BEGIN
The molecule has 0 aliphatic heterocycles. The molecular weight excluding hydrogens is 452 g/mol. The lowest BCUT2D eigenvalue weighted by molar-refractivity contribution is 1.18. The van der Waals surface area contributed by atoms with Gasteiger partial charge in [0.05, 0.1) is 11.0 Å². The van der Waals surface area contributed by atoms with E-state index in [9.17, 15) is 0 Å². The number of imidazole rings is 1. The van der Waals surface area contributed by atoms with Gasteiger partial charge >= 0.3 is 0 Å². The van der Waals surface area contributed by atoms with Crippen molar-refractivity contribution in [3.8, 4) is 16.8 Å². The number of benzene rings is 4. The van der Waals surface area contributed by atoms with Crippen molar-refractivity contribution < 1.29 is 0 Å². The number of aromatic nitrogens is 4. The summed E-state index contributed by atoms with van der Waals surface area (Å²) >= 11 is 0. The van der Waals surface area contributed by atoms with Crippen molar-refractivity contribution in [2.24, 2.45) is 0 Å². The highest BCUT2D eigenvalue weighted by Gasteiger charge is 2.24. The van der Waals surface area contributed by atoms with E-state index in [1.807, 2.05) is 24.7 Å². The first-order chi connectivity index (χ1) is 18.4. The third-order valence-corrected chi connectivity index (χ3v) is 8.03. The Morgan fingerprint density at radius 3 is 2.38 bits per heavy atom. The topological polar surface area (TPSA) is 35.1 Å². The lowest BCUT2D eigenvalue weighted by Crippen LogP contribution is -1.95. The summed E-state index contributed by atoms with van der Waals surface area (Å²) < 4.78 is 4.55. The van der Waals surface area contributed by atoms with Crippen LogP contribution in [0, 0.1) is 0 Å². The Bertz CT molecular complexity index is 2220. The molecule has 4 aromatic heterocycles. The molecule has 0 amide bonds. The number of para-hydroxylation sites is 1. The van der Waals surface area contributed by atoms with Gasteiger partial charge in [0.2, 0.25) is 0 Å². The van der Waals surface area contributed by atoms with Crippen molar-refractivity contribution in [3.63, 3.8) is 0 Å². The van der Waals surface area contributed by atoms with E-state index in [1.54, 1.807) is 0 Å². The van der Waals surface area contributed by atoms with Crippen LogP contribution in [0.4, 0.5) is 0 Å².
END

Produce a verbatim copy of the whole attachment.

The molecule has 0 aliphatic heterocycles. The molecular weight excluding hydrogens is 452 g/mol. The lowest BCUT2D eigenvalue weighted by molar-refractivity contribution is 1.18. The van der Waals surface area contributed by atoms with Gasteiger partial charge in [0.05, 0.1) is 11.0 Å². The van der Waals surface area contributed by atoms with E-state index in [9.17, 15) is 0 Å². The number of imidazole rings is 1. The van der Waals surface area contributed by atoms with Gasteiger partial charge >= 0.3 is 0 Å². The van der Waals surface area contributed by atoms with Crippen molar-refractivity contribution in [3.8, 4) is 16.8 Å². The number of benzene rings is 4. The van der Waals surface area contributed by atoms with Crippen molar-refractivity contribution < 1.29 is 0 Å². The number of aromatic nitrogens is 4. The summed E-state index contributed by atoms with van der Waals surface area (Å²) >= 11 is 0. The van der Waals surface area contributed by atoms with Crippen molar-refractivity contribution in [2.24, 2.45) is 0 Å². The highest BCUT2D eigenvalue weighted by Gasteiger charge is 2.24. The van der Waals surface area contributed by atoms with E-state index in [1.807, 2.05) is 24.7 Å². The first-order chi connectivity index (χ1) is 18.4. The third-order valence-corrected chi connectivity index (χ3v) is 8.03. The Morgan fingerprint density at radius 3 is 2.38 bits per heavy atom. The topological polar surface area (TPSA) is 35.1 Å². The lowest BCUT2D eigenvalue weighted by Crippen LogP contribution is -1.95. The summed E-state index contributed by atoms with van der Waals surface area (Å²) < 4.78 is 4.55. The van der Waals surface area contributed by atoms with Crippen LogP contribution in [0, 0.1) is 0 Å². The Bertz CT molecular complexity index is 2220. The molecule has 4 aromatic heterocycles. The molecule has 0 amide bonds. The number of para-hydroxylation sites is 1. The van der Waals surface area contributed by atoms with Gasteiger partial charge in [0.2, 0.25) is 0 Å². The van der Waals surface area contributed by atoms with Crippen molar-refractivity contribution in [3.63, 3.8) is 0 Å². The van der Waals surface area contributed by atoms with E-state index in [1.54, 1.807) is 0 Å². The van der Waals surface area contributed by atoms with Crippen LogP contribution in [0.4, 0.5) is 0 Å².